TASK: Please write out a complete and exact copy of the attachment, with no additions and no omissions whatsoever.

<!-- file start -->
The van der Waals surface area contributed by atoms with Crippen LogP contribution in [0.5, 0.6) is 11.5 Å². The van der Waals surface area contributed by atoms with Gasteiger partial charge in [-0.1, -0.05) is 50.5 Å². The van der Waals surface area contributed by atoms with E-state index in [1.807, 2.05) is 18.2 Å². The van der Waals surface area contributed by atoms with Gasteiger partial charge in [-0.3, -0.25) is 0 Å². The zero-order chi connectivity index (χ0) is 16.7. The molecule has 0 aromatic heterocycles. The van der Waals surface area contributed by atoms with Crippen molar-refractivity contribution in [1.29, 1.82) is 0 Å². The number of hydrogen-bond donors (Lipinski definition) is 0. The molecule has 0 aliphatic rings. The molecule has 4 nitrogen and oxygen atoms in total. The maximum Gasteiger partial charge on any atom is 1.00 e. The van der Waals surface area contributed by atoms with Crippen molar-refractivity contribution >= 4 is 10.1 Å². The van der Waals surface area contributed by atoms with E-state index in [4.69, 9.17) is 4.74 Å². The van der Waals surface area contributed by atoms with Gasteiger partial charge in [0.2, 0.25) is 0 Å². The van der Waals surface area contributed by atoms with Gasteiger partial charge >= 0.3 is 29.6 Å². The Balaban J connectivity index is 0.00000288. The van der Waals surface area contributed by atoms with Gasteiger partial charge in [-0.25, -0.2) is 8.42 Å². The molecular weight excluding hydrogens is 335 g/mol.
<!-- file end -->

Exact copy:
The van der Waals surface area contributed by atoms with Crippen LogP contribution in [0.5, 0.6) is 11.5 Å². The van der Waals surface area contributed by atoms with Gasteiger partial charge in [-0.1, -0.05) is 50.5 Å². The van der Waals surface area contributed by atoms with E-state index in [1.807, 2.05) is 18.2 Å². The van der Waals surface area contributed by atoms with Gasteiger partial charge in [-0.3, -0.25) is 0 Å². The zero-order chi connectivity index (χ0) is 16.7. The molecule has 0 aromatic heterocycles. The van der Waals surface area contributed by atoms with Crippen molar-refractivity contribution in [1.29, 1.82) is 0 Å². The number of hydrogen-bond donors (Lipinski definition) is 0. The molecule has 0 aliphatic rings. The molecule has 4 nitrogen and oxygen atoms in total. The maximum Gasteiger partial charge on any atom is 1.00 e. The van der Waals surface area contributed by atoms with Crippen molar-refractivity contribution >= 4 is 10.1 Å². The van der Waals surface area contributed by atoms with E-state index in [4.69, 9.17) is 4.74 Å². The van der Waals surface area contributed by atoms with Gasteiger partial charge in [0.2, 0.25) is 0 Å². The van der Waals surface area contributed by atoms with Gasteiger partial charge >= 0.3 is 29.6 Å². The Balaban J connectivity index is 0.00000288. The van der Waals surface area contributed by atoms with Gasteiger partial charge in [-0.25, -0.2) is 8.42 Å². The molecular weight excluding hydrogens is 335 g/mol.